A few days later I drop in the shop and I ask about them, turns out they are from Kalian, Bombay. But as I asked if they were Punjjus I finally got the answer to my riddle, they were Sindhis.
The mark of the Indus is always strong..

MH-370- eyewitness account?

In her account, Katherine
Tee has described seeing “an elongated plane glowing bright orange, with
a trail of black smoke behind it”,
heading from north to south.

With all the wonders of modern technology they still have no clue about what happened to the plane. But astonishingly enough, there may have been an eyewitness. Is she credible? That is now the million dollar question.
….She said: “I saw something that looked like a plane
on fire. That’s what I thought it was. Then, I thought I must be mad

It caught my attention because I had never seen a plane with orange
lights before, so I wondered what they were.


British woman who was sailing near Indonesia at the time Malaysia
Airlines flight MH370 disappeared has said she believes she saw the
plane “burning” and billowing smoke before it crashed in the southern
Indian Ocean.

An eyewitness account from yachting enthusiast
Katherine Tee, 41, has now been filed with the Joint Agency Coordination
Centre (JACC) leading the search based in Australia, which is yet to
find any trace of the missing jet.

In her account, Katherine
Tee has described seeing “an elongated plane glowing bright orange, with
a trail of black smoke behind it”, heading from north to south.

The object was flying at “about half the height” of two other flights
in the same patch of sky at the time, she said, in a series of posts
detailing the sighting on the yachting website Cruisers Forum, where
Katherine Tee is a moderator.

later told the Phuket Gazette that she initially dismissed the incident
as being “just a meteor” or even a figment of her imagination — until a
recent check of GPS logs confirmed that the plane’s projected track may
have taken it very close to where the yacht was sailing at the time.
“This is what convinced me to file a report with the full track data for our voyage to the relevant authorities,” she said.

As for whether or not what Katherine Tee saw really was a burning
plane, she has admitted on the forum that she was going through a
particularly stressful part of the journey at the time, including
difficulties in her marriage, and that her judgment may have been

She said: “I saw something that looked like a plane
on fire. That’s what I thought it was. Then, I thought I must be mad …
It caught my attention because I had never seen a plane with orange
lights before, so I wondered what they were.

“There were two
other planes passing well above it — moving the other way — at that
time. They had normal navigation lights. I remember thinking that if it
was a plane on fire that I was seeing, the other aircraft would report

When the pair arrived in Phuket everyone was talking about
the missing jet, and asked if they had seen anything. Ms Tee said she
told them what had happened, but that she “didn’t think anyone would
believe me when I was having trouble believing my own eyes”.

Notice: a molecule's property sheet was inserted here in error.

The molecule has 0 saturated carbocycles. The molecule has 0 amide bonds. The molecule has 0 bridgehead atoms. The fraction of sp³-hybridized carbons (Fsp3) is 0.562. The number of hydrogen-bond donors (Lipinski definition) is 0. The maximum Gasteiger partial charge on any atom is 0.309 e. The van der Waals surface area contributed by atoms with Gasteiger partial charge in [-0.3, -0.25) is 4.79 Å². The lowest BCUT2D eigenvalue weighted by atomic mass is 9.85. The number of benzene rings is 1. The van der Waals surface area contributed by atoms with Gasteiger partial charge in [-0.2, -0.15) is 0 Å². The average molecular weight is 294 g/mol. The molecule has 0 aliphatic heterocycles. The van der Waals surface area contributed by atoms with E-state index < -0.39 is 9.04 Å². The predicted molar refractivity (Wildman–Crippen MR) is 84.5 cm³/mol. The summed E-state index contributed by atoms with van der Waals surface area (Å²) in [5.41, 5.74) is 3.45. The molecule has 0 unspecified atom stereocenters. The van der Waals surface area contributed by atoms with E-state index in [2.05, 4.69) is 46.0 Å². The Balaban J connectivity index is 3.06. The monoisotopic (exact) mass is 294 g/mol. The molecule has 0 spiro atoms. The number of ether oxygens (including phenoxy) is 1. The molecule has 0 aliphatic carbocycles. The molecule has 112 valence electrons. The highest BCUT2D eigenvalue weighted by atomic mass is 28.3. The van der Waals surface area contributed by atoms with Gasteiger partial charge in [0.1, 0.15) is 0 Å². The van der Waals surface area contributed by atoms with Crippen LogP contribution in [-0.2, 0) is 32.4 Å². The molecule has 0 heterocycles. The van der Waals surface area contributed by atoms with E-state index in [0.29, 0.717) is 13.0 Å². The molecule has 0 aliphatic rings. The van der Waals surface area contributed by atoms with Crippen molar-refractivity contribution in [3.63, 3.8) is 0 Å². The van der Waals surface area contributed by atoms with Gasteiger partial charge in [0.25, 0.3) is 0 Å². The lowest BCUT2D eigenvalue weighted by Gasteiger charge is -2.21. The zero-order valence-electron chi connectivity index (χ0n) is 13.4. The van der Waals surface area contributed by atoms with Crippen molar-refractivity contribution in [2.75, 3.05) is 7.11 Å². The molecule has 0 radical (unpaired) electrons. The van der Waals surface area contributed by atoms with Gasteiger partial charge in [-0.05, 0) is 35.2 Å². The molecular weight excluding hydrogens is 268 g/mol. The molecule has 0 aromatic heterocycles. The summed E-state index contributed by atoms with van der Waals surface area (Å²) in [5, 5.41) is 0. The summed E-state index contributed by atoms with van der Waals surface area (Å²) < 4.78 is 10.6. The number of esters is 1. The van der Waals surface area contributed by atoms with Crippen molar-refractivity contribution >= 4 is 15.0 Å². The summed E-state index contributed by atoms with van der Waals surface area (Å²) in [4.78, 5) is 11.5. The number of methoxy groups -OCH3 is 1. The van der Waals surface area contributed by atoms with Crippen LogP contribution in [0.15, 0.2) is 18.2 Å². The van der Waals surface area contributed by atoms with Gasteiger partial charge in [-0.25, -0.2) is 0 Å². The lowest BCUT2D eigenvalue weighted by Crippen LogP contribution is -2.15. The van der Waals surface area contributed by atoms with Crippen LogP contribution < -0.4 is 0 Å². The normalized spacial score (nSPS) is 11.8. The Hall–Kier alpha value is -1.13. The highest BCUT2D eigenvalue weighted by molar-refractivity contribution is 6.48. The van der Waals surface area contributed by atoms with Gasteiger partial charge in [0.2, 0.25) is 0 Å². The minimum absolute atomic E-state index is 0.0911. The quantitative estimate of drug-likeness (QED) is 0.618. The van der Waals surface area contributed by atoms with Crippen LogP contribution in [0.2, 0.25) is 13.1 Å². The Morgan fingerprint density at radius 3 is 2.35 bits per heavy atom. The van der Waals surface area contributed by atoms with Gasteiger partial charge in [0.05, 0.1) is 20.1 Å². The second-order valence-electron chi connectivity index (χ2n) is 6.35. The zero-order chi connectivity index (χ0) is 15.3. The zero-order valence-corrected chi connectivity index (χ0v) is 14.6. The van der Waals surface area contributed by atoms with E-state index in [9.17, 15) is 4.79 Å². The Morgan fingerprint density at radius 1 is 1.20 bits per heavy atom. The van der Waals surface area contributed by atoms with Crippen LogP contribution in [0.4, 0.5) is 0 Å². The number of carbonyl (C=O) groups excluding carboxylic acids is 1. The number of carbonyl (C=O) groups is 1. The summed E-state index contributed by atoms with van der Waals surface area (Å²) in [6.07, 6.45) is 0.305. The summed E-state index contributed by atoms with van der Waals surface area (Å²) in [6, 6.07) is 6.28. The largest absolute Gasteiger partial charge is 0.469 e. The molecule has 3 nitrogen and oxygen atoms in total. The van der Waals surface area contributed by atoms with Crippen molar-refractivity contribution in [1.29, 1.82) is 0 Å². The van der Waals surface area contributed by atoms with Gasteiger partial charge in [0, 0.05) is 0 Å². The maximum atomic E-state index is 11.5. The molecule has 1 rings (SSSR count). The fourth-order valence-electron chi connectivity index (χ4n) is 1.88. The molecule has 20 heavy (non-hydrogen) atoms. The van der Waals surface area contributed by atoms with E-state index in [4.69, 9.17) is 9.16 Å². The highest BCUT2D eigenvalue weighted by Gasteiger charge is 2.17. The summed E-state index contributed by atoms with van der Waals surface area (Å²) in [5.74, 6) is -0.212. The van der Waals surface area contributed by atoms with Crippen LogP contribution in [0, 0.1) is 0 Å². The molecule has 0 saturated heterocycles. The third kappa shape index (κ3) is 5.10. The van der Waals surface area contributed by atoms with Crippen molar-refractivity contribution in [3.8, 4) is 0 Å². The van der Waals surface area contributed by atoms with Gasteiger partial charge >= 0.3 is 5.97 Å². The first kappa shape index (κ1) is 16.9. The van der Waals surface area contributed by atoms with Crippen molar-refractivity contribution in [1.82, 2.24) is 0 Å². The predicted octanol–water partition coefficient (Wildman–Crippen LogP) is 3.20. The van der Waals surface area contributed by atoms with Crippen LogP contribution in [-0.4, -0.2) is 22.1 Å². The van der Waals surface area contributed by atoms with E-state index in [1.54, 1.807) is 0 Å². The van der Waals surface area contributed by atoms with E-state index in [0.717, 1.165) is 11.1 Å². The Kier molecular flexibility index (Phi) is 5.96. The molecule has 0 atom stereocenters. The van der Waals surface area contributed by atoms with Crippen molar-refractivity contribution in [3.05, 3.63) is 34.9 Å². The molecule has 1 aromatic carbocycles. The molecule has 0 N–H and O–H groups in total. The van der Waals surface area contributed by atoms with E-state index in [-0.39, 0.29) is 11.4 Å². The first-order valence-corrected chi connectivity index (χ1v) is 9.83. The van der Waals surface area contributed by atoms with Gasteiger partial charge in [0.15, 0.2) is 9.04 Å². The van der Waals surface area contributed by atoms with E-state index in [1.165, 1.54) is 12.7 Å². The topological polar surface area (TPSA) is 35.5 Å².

The JOCC has reportedly told Katherine Tee it will use her data logs
alongside those of the British satellite operator Inmarsat in its
ongoing investigation The JOCC has reportedly told Ms Tee it will use
her data logs alongside those of the British satellite operator Inmarsat
in its ongoing investigation “I didn’t even consider putting out a
Mayday at the time. Imagine what an idiot I would have looked like if I
was mistaken, and I believed I was.”

She has now filed two
reports to the JACC, which she said had replied to say her data logs
would be looked into. The Phuket Gazette reported that officials are yet
to confirm the account will be investigated in full.





Justice (for the dead) and dignity (for non-dead)

It is very unlikely that justice will come in time for all the internally displaced people (IDP) who are literally dying in the refugee camps in South Asia, Australia and elsewhere. At the least we should try and make sure that the survivors are able to live with dignity. 
A 29-year-old asylum seeker…Seemanpillai died
of his injuries after burns to 90% of his body and is the second Sri
Lankan asylum seeker to have self-immolated in Australia this year.


But…as the bishop says…we are all one people. We must have faith in this sentiment
even while all over South Asia, one community after another, is trying
to create high purity enclaves in which no minority voice will be

resettlement process in Sri Lanka cannot move forward without India’s
assistance and the country can do more to help thousands of widows and
children who have been rendered orphans, Bishop of Jaffna diocese Daniel
S Thiagarajah said on Tuesday.

And if we find the will-power to help Sri Lankan Tamils let us also be mindful about the Gujarati Muslims and the Kashmiri, Bengali, and Sindhi Hindus (and many others).

It would be also nice if the Pankajists spend even one percent of their ink on ALL of the forgotten South Asians (Hindus mainly). Arundhati Roy has even claimed that the India has let the Pandit refugees suffer on purpose so as to discredit Kashmiri muslims. She needs to grow up and remove her ideological blinkers.

Not to diminish the suicides noted above, it is women who suffer the most from such adverse social dynamics. They suffer during war and they suffer during peace. They suffer because men (collectively, individually) act as if deprived of any conscience whatsoever.

To our elites one simple message: stop bickering and start governing. Maintain law and order and provide the basic amenities of life. Stop purchasing submarines and aircraft carriers till you can stop the society from sinking into the mud. Above all stop polarizing communities against each other for petty gain. 
A 29-year-old asylum seeker who died after setting himself on fire
has been named as Leo Seemanpillai, a Tamil man who lived in Geelong,